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Wizards divisional stock rising, but what about the East?


Wizards divisional stock rising, but what about the East?

Dwight Howard trade talk, done. Finally, hallelujah. By moving on from the physically gifted, but arrogantly wishy-washy center, Orlando is officially in full blow rebuild mode. As Frank Hanrahan discussed, the Wizards certainly will not beshedding a tear.Let's also not forgetAtlanta unburdened themselves of Joe Johnson's hefty contract - and in turn took likely took a step back. Factor in the improved talent pool locally and the Wizards opportunity for more than a fourth place finish in the Southeast division looks better than anytime since John Wall was a high school senior.Of course, division rank means nothing in the conference playoff chase unless you're the team in first - and Miami has that slot on lock down for years to come. The Wizards are - on paper - better than they were a year ago, no doubt. Can't imagine anyone arguing otherwise.Yet even with the upgradesplusthe changes throughout the conference, finishing second in the division might be more likely than reaching the postseason.The Wizards are not going to catch the much deeper and more athletic Celtics, let alone the NBA champs. Not only did the Nets move from New Jersey to Brooklyn, they moved from zero to near-hero in the East.Assuming Deron Williams and Joe Johnson help land one of the top four slots in the East, four other squadsvie for the final home court advantage slot.Even without Derrick Rose for much of the season, the lengthy and defensive-oriented Bulls remain a playoff team, though hardly a contender. It's possible their NBA title window has already slammed shut, but Luol Deng and company could stay ahead of Melo, Amare and Tyson-led Knicks this year. Not sure the Pacers did anything this offseason that has the top teams quaking (I'm being kind with that assessment). Maybe Paul George takes the next step, maybe D.J. Augustin finds a new level now that he's out of Charlotte, maybe.Roy Hibbert and crew could land at the bottom of this tier if Andrew Bynum is on his best behavior with the 76ers. Philly now has the bestbig man in the conference, two potential stars inEvan Turner and Jrue Holiday plus a coach in Doug Collins who coaxesout maximum effort from his players. If Bynum landed somewhere in the West, catching the 76ers might have been possible for the Wizards. Instead, they are a sneaky top four pick.That's seven teams, leavingWashington, Atlanta, Milwaukee and maybe Toronto battling for one spot (maybe the Larry Bird-less Pacers drop down, opening an extra opportunity).The Hawks still have Al Horford, Josh Smith, the point guard tandem of Jeff Teague and Devin Harris, and the understanding of what it takes to reach the playoffs. The Bucks kept Ersan Ilaysova (a good thing), added Samuel Dalembert (a size thing)and have the backcourt of Brandon Jennings and Monta Ellis (a crazy scoring thing).John Wall, Nene and company can contend with those latter rosters - and maybe more if the frontcourt rotation gels, if Bradley Beal contributes beyond basic rookie expectations and good health is the status quo.At a minimum, there should be more success against those they face most often (let's not forget the Bobcats).Beyond that, we'll see.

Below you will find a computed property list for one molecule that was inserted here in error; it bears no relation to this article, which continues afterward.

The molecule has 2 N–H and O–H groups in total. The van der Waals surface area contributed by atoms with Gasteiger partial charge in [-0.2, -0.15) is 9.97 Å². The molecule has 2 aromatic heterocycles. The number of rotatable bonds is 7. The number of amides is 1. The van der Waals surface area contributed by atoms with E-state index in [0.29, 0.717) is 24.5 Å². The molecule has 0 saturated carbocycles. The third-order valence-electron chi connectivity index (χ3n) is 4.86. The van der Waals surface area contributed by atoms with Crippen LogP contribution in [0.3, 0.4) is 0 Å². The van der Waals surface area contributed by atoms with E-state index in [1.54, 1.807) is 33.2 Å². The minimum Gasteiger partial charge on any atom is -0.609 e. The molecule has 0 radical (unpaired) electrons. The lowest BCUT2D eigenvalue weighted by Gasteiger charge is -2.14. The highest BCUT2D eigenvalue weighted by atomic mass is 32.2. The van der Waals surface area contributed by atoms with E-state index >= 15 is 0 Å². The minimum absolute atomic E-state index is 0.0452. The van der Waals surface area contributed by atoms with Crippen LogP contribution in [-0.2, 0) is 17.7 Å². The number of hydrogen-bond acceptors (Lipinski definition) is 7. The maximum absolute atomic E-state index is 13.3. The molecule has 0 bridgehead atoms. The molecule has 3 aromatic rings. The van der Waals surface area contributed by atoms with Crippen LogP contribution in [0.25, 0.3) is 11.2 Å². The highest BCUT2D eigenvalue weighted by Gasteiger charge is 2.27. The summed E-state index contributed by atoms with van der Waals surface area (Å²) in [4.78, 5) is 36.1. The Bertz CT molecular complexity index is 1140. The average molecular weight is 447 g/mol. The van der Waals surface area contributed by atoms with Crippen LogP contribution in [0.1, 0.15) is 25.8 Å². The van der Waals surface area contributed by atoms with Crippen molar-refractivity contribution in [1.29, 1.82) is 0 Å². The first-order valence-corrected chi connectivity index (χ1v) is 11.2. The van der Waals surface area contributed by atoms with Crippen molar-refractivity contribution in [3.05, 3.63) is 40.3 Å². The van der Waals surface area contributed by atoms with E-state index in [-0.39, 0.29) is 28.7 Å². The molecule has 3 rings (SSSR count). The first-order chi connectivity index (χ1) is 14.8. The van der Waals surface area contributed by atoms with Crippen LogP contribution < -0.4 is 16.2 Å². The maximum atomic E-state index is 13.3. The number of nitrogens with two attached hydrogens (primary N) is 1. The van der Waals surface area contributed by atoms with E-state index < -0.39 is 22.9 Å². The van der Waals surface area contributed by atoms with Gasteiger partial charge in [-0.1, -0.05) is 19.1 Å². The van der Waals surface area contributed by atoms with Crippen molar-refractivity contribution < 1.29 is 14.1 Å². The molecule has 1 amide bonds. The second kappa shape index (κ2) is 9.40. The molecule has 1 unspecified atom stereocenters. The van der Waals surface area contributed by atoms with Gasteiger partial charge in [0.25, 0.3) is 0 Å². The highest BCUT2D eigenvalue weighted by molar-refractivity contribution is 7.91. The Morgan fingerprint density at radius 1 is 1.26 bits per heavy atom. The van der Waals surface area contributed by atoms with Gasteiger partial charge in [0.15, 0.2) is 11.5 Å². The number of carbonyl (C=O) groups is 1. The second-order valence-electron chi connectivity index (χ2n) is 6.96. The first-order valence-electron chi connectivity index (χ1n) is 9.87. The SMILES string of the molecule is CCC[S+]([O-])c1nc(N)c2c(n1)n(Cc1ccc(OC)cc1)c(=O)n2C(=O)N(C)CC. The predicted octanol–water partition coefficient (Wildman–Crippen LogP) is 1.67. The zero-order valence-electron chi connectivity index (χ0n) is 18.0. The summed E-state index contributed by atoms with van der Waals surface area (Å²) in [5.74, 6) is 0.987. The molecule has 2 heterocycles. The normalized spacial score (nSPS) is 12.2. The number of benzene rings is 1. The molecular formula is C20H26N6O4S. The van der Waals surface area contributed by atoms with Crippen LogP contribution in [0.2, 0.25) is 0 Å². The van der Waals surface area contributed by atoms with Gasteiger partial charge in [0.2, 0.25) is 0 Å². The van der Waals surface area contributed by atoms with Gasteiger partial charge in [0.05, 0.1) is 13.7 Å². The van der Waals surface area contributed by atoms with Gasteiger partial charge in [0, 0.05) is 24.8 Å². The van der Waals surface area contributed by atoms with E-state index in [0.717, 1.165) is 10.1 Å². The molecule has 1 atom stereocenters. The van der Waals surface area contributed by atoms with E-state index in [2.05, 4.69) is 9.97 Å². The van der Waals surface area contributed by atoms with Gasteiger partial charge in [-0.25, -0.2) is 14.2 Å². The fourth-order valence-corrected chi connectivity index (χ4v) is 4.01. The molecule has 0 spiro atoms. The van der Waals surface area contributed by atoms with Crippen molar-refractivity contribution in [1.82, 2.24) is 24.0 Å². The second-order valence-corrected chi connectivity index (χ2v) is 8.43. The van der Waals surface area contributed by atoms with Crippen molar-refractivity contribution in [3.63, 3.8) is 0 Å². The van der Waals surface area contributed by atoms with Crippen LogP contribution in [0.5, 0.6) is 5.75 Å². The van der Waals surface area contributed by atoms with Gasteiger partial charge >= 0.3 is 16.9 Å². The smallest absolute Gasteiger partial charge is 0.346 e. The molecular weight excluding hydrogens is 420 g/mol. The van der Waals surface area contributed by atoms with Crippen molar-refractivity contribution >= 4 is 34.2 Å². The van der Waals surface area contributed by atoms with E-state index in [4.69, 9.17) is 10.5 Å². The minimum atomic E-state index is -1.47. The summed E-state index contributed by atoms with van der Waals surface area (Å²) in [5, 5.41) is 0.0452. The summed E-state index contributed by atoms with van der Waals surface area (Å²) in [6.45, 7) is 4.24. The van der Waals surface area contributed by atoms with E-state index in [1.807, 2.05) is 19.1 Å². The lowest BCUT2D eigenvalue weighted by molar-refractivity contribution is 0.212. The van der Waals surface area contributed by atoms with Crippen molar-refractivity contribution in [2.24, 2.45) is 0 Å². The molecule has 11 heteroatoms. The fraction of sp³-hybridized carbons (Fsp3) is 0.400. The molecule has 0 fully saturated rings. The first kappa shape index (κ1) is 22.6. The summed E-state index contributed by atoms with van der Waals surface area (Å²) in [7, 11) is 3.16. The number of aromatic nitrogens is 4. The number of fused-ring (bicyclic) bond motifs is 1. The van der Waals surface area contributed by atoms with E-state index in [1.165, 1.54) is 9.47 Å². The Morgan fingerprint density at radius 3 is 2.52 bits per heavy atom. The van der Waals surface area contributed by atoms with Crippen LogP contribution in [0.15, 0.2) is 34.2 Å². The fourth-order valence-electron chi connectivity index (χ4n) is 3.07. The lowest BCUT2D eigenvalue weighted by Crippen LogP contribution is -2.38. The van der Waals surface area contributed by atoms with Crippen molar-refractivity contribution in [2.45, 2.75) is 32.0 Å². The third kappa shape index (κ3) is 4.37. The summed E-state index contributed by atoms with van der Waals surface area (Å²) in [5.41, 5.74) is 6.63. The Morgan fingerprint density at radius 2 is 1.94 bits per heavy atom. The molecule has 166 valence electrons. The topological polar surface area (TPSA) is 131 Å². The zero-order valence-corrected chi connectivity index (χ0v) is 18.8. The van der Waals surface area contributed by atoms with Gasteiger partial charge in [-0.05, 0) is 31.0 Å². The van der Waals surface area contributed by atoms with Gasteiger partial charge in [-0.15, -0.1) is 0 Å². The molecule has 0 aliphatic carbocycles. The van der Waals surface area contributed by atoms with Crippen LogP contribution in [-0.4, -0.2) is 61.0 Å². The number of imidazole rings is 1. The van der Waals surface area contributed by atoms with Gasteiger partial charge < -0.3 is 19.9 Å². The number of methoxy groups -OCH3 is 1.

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Wizards finally experience a blowout win for their side

USA Today Sports

Wizards finally experience a blowout win for their side

CAPITAL ONE ARENA -- The Washington Wizards experienced plenty during this largely trying regular season. One aspect missing, being on the all-smiles end of a blowout victory. After Wednesday’s 119-95 rout over the Cleveland Cavaliers, they can now check that box.

“It’s nice to experience that as well,” Tomas Satoransky said.

Washington led from start to finish and by double figures for the final 35 minutes. It set season-highs for points in a quarter (41 in the first), the first half (73) and largest halftime margin (21). The Wizards turned 24 Cavalier turnovers into 29 points. All 13 players scored. 

Quality stretches existed this season, but for minutes, a quarter, maybe a half, but rarely over the full 48. Other than a third-quarter dip when the Cavaliers (2-12) closed within 13 points, the Wizards rolled. The romp meant John Wall only played 21 minutes. None of the starters entered in the fourth quarter. That last part happened in recent games, but this time for positive reasons.

“It was great,” Bradley Beal said of a game “[We were] able to come out and get a lead and be able to sustain it and maintain it throughout the game.”

The Wizards maintained little during the opening 11 games of the regular season other than a downtrodden vibe. Their 5-9 record reflects those struggles. The current three-game winning streak signals growth. The postgame locker room smiles and comments displayed some sense of relief.

“I think we needed that, obviously,” Satoransky said to NBC Sports Washington. The reserve point guard was part of the second quarter surge that saw the Wizards outscore the struggling Cavaliers 20-2 for a 61-34 lead.